Maritime startups and connectivity will play a key role in bringing the benefits of digitalization to the shipping and offshore sectors, according to a new study, the conclusions of which were revealed in a report released this week at the London International Shipping Week.
The report, titled ‘Trade 2.0: How Startups are driving the next generation of maritime trade’, was conducted for Inmarsat by UK GovTech venture firm and research house, PUBLIC. It reveals that the maritime sector at an inflection point; open to big data, blockchain, artificial intelligence (AI) and cloud computing, at a time when emissions regulations are pushing it away from the fossil fuels that have framed its business model.
In what what is believed to be the first ever market value estimate, the study estimates that the Ship Technology (ShipTech) market today is worth US$106 billion as a whole, with that value expected to rise to US$278 billion by 2030. Significantly, it goes on to predict exponential growth for maritime startups, based on direct input from 100 startups and two years of tracking 240 active startups by the authors’ database of maritime innovation.
According to the study, in 2018, just US$4.2 billion of digital spending went to startups and small innovators, with the rest going to corporations that also sell operational technology and hardware. However, as barriers to consume digital services at sea come down, the total spending on digital services from startups and small to medium sized enterprises (SME) will rise to over $111 billion by 2030, representing a compound annual growth rate of 120%.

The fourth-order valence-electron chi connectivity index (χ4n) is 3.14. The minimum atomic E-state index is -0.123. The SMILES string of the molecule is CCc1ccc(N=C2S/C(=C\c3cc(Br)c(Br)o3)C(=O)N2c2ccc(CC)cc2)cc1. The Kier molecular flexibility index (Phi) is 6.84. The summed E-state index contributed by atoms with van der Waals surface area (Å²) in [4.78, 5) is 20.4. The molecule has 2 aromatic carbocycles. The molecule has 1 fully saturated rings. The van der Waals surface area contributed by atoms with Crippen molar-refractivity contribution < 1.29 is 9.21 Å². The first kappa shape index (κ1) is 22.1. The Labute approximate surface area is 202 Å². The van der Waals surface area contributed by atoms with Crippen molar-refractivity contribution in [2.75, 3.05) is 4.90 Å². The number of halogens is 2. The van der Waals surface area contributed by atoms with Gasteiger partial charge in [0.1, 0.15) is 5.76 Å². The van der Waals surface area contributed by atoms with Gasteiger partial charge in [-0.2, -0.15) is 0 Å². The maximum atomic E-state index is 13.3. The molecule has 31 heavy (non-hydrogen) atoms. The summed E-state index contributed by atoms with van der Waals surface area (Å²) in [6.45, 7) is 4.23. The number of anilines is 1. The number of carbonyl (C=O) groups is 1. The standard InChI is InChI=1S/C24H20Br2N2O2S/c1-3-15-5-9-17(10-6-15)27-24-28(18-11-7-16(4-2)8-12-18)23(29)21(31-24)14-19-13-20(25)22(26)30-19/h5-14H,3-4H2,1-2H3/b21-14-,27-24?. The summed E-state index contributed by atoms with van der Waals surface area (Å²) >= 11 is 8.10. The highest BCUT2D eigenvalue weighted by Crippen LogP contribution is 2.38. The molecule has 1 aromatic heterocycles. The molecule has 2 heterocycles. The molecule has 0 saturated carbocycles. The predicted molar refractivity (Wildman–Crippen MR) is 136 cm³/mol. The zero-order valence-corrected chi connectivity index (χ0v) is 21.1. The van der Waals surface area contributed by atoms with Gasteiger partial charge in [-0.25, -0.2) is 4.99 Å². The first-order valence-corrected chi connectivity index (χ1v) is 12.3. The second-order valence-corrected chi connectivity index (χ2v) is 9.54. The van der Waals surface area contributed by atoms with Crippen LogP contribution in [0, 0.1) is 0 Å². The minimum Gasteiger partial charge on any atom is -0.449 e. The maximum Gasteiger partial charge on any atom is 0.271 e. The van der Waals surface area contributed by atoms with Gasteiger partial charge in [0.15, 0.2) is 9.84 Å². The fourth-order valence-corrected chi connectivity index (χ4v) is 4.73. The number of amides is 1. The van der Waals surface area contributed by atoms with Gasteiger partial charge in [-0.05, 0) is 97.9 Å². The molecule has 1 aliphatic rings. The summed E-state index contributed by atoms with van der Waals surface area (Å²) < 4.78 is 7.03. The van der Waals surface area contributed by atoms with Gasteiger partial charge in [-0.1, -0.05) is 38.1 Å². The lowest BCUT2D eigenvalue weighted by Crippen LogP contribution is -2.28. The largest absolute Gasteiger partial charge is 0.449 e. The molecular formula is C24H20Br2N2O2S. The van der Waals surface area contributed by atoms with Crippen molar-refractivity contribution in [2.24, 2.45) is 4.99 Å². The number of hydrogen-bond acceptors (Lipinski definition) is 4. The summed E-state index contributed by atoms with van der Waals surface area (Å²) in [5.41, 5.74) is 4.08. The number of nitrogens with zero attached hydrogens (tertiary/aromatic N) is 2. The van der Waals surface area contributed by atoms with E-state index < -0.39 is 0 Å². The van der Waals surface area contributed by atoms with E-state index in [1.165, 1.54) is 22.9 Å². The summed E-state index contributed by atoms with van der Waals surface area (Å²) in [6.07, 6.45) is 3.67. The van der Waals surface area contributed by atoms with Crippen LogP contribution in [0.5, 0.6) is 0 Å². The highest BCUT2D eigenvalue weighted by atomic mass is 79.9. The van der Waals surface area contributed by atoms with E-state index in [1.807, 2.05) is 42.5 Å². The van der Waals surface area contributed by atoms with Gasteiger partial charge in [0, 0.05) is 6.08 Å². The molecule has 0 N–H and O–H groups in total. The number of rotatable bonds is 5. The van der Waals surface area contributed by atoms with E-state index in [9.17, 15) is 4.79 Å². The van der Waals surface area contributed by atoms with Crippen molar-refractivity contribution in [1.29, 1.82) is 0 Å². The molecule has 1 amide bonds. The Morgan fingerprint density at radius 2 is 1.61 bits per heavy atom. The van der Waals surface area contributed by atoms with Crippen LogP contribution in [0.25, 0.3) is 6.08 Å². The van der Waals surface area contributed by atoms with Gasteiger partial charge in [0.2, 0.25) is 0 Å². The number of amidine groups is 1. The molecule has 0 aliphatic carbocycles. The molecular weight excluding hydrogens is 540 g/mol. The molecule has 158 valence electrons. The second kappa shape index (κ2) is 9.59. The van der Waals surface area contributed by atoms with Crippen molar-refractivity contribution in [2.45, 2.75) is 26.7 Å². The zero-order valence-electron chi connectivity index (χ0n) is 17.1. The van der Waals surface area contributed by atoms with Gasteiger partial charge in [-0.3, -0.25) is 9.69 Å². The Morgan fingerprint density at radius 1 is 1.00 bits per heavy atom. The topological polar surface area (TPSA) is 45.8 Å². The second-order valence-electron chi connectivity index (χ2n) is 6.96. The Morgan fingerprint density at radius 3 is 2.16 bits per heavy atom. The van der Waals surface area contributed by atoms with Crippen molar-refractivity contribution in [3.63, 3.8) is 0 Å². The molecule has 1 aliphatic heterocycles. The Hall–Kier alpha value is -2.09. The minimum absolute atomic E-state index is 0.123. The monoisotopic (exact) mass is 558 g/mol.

“These are exciting results for our industry, showing that startups and investors should see maritime as offering significant market opportunities for the next ten years,” commented Ronald Spithout, President Inmarsat Maritime.
The findings also align closely with group investments and Inmarsat’s role as an enabler of maritime digitalization with close to 7,500 VSAT installations completed, says Spithout.
The new study also indicates that maritime startups raised nearly $200 million in venture capital investment in 2018, just four years after the creation of the world’s first accelerator dedicated to the sector. Last year, 25 programs existed, with 226 startups collectively ‘graduated’ to date.
Also highlighted are case studies of startup solutions to enhance ship and port operations, and ship management. These include drone-based remote inspection from RIMS BV, approved by nine class societies, and the automated crew travel system from C Teleport.
“As this important report shows, it is more important than ever for startups, corporate suppliers and ship operators to collaborate,” says Spithout. “We’re championing open innovation, collaboration and partnership, and reaching out to identify opportunities to co-research and co-create new digital products with external innovators to serve our existing customers and open up new markets. Exciting new collaborations with some of the start-ups covered in this report are bringing game-changing digital products to the maritime industry.”
The report is available to download at https://www2.inmarsat.com/trade-2.0